Rise of Chinese extremists fighting in Syria raises concerns at home
BEIRUT // Many don’t speak Arabic and their role in Syria is little known to the outside world, but the Chinese fighters of the Turkistan Islamic Party in Syria are organised, battled-hardened and have been instrumental in ground offensives against president Bashar Al Assad’s forces in the country’s northern regions.
Thousands of Chinese militants have come to Syria since the country’s war began in March 2011 to fight against government forces and their allies. Some have joined Jabhat Fatah Al Sham, the group that was known as Jabhat Al Nusra before it announced it was separating from Al Qaeda. Others paid allegiance to ISIL and a smaller number joined factions such as the ultraconservative Ahrar Al Sham.
But the majority of Chinese extremists are with the Turkistan Islamic Party in Syria, whose vast majority are Chinese Muslims, particularly those from the Turkic-speaking Uighur majority native to China’s Xinjiang region. Their growing role in Syria has resulted in increased cooperation between Syrian and Chinese intelligence agencies who fear those same militants could one day return home and cause trouble there.
The Turkistan Islamic Party is the other name for the East Turkistan Islamic Movement that considers China’s Xinjiang to be East Turkistan.
Like most extremist groups in Syria, its aim is to remove Mr Al Assad’s secular government from power and replace it with strict Islamic rule. But unlike other extremist and opposition groups in Syria, it is a very secretive organisation whose members live among themselves, according to activists in northern Syria. They operate in parts of Idlib province in Syria’s north-west and in Jisr Al Shughour, a strategic town on the edge of Latakia province in Syria’s west, Mr Al Assad’s main stronghold. They are also active in Latakia province’s Kurdish Mountains of Latakia province.
Abdul-Hakim Ramadan, a doctor who was active in Idlib province, says that unlike other foreign fighters who have come to Syria, the Chinese have not merged into local communities and the language has been a major barrier.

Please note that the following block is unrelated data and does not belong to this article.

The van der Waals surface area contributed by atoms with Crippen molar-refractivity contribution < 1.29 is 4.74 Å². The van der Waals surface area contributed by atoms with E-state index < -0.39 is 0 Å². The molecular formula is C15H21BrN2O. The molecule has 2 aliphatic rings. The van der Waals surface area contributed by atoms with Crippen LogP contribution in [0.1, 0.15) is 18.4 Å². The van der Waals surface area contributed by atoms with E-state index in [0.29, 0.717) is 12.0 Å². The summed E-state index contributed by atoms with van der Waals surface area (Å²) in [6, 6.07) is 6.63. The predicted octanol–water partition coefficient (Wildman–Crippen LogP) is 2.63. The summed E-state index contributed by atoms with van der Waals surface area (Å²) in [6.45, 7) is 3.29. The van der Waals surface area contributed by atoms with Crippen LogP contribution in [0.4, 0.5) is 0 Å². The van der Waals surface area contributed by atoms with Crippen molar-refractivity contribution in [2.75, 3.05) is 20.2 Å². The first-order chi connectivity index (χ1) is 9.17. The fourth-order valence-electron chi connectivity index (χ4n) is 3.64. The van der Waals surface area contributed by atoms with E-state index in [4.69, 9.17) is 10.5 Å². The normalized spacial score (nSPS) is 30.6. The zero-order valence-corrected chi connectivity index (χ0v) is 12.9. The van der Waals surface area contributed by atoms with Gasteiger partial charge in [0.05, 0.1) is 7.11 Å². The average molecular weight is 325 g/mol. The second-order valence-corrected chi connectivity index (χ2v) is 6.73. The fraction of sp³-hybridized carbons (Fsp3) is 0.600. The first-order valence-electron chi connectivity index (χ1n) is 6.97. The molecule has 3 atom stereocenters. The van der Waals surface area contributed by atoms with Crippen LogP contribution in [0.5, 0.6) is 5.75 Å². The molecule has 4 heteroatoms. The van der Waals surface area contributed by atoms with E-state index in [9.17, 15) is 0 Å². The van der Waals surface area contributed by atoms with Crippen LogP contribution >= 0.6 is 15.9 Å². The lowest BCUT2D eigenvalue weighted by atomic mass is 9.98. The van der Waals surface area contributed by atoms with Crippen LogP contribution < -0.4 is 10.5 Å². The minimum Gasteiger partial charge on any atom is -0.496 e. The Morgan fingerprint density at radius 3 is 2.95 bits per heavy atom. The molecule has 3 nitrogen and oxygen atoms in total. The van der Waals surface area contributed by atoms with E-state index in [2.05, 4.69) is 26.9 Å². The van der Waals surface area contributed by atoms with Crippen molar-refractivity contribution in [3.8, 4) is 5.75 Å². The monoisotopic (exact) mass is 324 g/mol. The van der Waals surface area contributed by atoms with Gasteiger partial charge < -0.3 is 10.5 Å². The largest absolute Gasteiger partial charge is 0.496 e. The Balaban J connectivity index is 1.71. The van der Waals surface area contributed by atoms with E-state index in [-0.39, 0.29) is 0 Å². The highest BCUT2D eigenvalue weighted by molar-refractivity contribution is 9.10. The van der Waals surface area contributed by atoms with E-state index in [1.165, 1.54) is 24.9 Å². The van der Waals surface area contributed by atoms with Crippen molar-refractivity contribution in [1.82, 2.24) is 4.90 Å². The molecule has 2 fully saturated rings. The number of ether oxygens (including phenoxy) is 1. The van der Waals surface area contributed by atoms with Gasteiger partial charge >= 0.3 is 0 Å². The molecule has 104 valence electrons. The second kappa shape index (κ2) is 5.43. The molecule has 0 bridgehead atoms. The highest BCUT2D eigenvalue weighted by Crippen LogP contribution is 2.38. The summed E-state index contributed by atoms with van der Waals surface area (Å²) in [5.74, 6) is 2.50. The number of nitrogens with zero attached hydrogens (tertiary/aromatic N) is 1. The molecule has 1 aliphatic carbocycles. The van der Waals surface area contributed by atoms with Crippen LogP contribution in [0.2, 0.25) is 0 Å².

Despite this, however, Abu Dardaa Al Shami, a member of the now-defunct extremist Jund Al Aqsa group, says the Turkistan Islamic Party has the best “Inghemasiyoun”, Arabic for “those who immerse themselves”. The Inghemasiyoun have been used by extremist groups such as ISIL and Jabhat Fatah Al Sham. Their role is to infiltrate their targets, unleash mayhem and fight to the death before a major ground offensive begins.
“They are the lions of ground offensives,” says Mr Al Shami, who fought on several occasions alongside Turkistan Islamic Party fighters in northern Syria.
The Chinese extremists’ participation in the war, which has killed nearly 400,000 people dead, comes at a time when Beijing is one of Mr Al Assad’s strongest international backers. Along with Russia, China has used its veto power at the United Nations Security Council on several occasions to prevent the imposition of international sanctions against its Arab ally.
Xie Xiaoyuan, China’s envoy to Syria, said in November that the two countries have had normal military exchanges focused on humanitarian issues, although Chinese officials have repeatedly rejected the possibility of sending troops or weapons.
In the last year, however, Chinese and Syrian officials have begun holding regular, once-a-month high-level meetings to share intelligence on militant movements in Syria, according to a person familiar with the matter.
“These people not only fight alongside international terrorist forces in Syria, but also they will possibly return to China posing threat to China’s national security,” says Li Wei, a terrorism expert at China Institutes of Contemporary International Relations and the director of the CICIR Institute of Security and Arms Control Studies.
Rami Abdul Rahman who heads the Syrian Observatory for Human Rights, a Britain-based monitoring group, says there are about 5,000 Chinese fighters in Syria, most of them with Turkistan Islamic Party fighters in northern Syria who along with their families make about 20,000. Mr Li says Mr Abdul Rahman’s numbers are far too high, however, adding that he believes there are about 300 Chinese fighters in Syria who brought with them about 700 family members.
“As the control of the passage along the borders between Turkey and Syria is being tightened, it is becoming more difficult for them to smuggle into Syria,” he says.
Syrian opposition activists and pro-government media outlets say dozens of Turkistan Islamic Party fighters have carried out suicide attacks against Syrian government forces and their allies and for the past two years have led battles mostly in the north of the country.
In 2015, members of the group spearheaded an attack on the northwestern province of Idlib and captured the town of Jisr Al Shughour. They reportedly damaged a church in the town and raised their black flag on top of it.
In late 2016, the Turkistan Islamic Party was also one of the main forces to briefly break a government siege on the then rebel-held east of Aleppo.
Mr Al Assad spoke about the role of Chinese extremist fighters in the Syrian war last month in an interview with Chinese PHOENIX TV, saying: “They know your country more than the others, so they can do more harm in your country than others.”
* Associated Press
Updated: April 22, 2017 04:00 AM